You should apply for your health care card as soon as you arrive in Canada. You will need to present your health card anytime you visit a doctor or hospital.

How to apply for your health card

To apply for your health card, you will need to present official identification in the form of a birth certificate, passport, permanent resident card, or confirmation of permanent residence (COPR).

You can apply online through your province or territories Ministry of health site here or you can ask for an application form at a doctor's office, pharmacy, hospital, or settlement agency.

NOTE: During a state of emergency, many services usually move to online delivery in an effort to promote the safety and health of individuals.

Social Insurance Number (SIN)

Service Canada will provide you with a nine-digit number on behalf of the Federal Government.

Each SIN card is unique and assigned to only one person. This number is used as a way to identify individuals. A SIN card is necessary in order to work in Canada and is required for you to pay taxes to the government and access government services.

Your SIN is confidential and it's important that you keep it protected to avoid fraud and identify theft. You can visit this site for tips on how to protect your SIN.

When to apply for your SIN

You should apply for your SIN immediately after you arrive in Canada.

How to apply for your SIN

As a permanent resident, you will need to have your PR card available in order to apply for your SIN number. You can apply for your SIN online or by mail.

NOTE: Normally you can apply for your SIN in person by visiting a Service Canada Centre. However, during state of emergency, these centres may close their doors temporarily. Make sure to visit the Government of Canada website for more details.

Additional resources for newcomers to Canada

Remember, it's important to obtain these three essential documents as soon as possible after you've arrived in Canada. Quick access to these documents will ensure that you're able to open a bank account, begin working, and access important government and health care services for you and your family.

If you'd like additional information on these three essential documents, you can check out the Governments Welcome to Canada ebook.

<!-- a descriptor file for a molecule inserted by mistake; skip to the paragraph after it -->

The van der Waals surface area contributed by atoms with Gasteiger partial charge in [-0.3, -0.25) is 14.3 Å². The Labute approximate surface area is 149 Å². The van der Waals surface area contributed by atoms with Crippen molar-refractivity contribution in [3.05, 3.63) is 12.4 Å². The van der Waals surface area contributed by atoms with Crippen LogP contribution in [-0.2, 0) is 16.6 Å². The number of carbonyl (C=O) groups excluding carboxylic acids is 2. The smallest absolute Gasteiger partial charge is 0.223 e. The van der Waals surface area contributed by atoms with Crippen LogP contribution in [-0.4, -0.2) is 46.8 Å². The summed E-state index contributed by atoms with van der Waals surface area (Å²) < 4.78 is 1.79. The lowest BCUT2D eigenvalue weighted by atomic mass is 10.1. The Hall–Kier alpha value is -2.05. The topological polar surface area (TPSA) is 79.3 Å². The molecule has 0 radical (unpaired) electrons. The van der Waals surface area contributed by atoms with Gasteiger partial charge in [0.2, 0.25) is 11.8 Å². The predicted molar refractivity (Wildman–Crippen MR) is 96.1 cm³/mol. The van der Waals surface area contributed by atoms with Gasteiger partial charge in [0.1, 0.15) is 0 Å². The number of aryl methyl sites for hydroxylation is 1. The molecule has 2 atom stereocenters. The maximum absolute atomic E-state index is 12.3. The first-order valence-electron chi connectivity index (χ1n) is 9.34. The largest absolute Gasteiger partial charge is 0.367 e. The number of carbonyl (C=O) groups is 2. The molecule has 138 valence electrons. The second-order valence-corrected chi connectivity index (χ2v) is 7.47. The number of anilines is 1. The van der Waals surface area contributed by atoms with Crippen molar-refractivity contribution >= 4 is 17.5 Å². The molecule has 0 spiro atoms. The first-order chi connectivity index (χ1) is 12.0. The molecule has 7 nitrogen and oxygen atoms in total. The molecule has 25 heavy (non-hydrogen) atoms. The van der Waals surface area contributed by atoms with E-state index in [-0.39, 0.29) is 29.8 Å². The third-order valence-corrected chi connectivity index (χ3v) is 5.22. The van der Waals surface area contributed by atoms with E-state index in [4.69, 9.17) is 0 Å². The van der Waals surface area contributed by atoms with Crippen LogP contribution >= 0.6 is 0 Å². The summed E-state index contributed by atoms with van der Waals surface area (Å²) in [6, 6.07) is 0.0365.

David Frattini, Managing Partner at Prepare for Canada, reminds newcomers that they should also take advantage of the free services provided by government funded settlement agencies across the country.

"While settlement agencies are physically closed during the COVID 19 pandemic; they are working tirelessly to help newcomers online."

You can find a comprehensive list of agencies here.

For more helpful tips on what you should do as a newcomer to Canada, you can check out the Bank of Nova Scotia's Checklist for Newcomers.

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Legal Disclaimer: This article is provided for information purposes only. It is not to be relied upon as financial, tax or investment advice or guarantees about the future, nor should it be considered a recommendation to buy or sell. Information contained in this article, including information relating to interest rates, market conditions, tax rules, and other investment factors are subject to change without notice and The Bank of Nova Scotia is not responsible to update this information. All third party sources are believed to be accurate and reliable as of the date of publication and The Bank of Nova Scotia does not guarantee its accuracy or reliability. Readers should consult their own professional advisor for specific financial, investment and/or tax advice tailored to their needs to ensure that individual circumstances are considered properly and action is taken based on the latest available information.